This morning, I walked into my kitchen to have breakfast, and when I opened my fridge, I noticed something very unusual. The bag of apples I purchased was branded with Disney characters all over it.

Usually, I wouldn't care, but it came after a weekend reading about everything Disney owns and its struggle to make money, it seemed rather prescient.

To catch you up quickly, streaming revenue is down, the acquisition of Fox has stretched them thin, ESPN is for sale, the theme park business is trying to bounce back after COVID-19, and linear TV has sunk below streaming.

Disney Is Huge. Many Say It Might Be Too Big To Fail

If you're Bob Iger, you're sitting back and trying to figure out how to right the ship and make sure one of the most famous brands in the world stays on top.

But what is the answer is not keeping Disney together but cutting it in half?

Moffett Nathanson analyst Michael Nathanson asked Iger this question on an earnings call last week, saying, "Given the thinking you've done about the future of Disney, why doesn't it make sense to create two Disney companies: one focused on parks, Disney+ and then the studio IP that drives that flywheel, and then one on everything else? So why not make a clean break?"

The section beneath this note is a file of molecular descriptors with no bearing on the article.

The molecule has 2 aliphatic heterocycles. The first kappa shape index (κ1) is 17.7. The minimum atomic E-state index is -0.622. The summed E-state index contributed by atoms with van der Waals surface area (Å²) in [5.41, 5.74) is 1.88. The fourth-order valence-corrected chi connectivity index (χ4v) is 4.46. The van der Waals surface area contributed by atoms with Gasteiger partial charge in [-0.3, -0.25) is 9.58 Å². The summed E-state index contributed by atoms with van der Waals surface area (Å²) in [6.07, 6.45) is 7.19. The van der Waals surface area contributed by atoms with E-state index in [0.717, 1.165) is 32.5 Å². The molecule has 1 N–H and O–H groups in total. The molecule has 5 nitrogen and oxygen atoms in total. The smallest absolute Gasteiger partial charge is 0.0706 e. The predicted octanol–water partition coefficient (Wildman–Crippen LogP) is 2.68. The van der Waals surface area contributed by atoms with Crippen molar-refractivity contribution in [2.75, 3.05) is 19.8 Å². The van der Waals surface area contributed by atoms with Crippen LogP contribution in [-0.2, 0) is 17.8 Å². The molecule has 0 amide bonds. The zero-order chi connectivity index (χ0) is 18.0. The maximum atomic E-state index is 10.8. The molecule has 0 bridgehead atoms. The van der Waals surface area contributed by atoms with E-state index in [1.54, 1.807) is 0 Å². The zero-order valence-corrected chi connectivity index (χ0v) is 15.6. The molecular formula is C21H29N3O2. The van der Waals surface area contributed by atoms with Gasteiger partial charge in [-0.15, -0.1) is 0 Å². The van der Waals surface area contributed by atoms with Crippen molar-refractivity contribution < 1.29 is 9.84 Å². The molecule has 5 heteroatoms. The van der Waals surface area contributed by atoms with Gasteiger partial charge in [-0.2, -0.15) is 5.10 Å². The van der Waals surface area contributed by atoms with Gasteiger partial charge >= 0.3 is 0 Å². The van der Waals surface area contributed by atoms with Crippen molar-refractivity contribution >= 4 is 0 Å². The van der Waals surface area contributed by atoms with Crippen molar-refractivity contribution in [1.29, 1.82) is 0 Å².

Iger replied, "I'm not going to comment on the future structure of the company or the asset makeup of the company. As I've said, we're looking at strategic options both for ESPN and for the linear networks, obviously addressing all of the challenges that those businesses are facing."

What’s the Scope of What Disney Is Facing?

Well, you have dozens of businesses and network all churning out different goals. ESPN is now involved with a sports gambling app.

Parks and experiences are global, with expansion ideas and varying issues.

Streaming (Disney+ and Hulu) is in direct competition with linear TV (ABC and ESPN), and both are not making money. Oh, and they also have cable networks like FX to deal with as well. they have Pixar, Disney animation, Disney Studios, 20th Century Fox, Marvel Studios, Star Wars, and much more, all looking to figure out what to put out and how they can claw back to dominance.

There are dozens of other fronts Disney is facing, not even in the entertainment industry's purview, so I'm not even mentioning them here.

Splitting up into different companies that focus on different things might allow places to address problems without internal conflicts and give CEOs the power to dial in on specifics that can make each of these branches flourish.

It's clear Disney would probably like to keep everything in one company, but there's so much going on, you have to ask, "Who's looking after the apples?"

There's no answer.

Let me know what you think in the comments.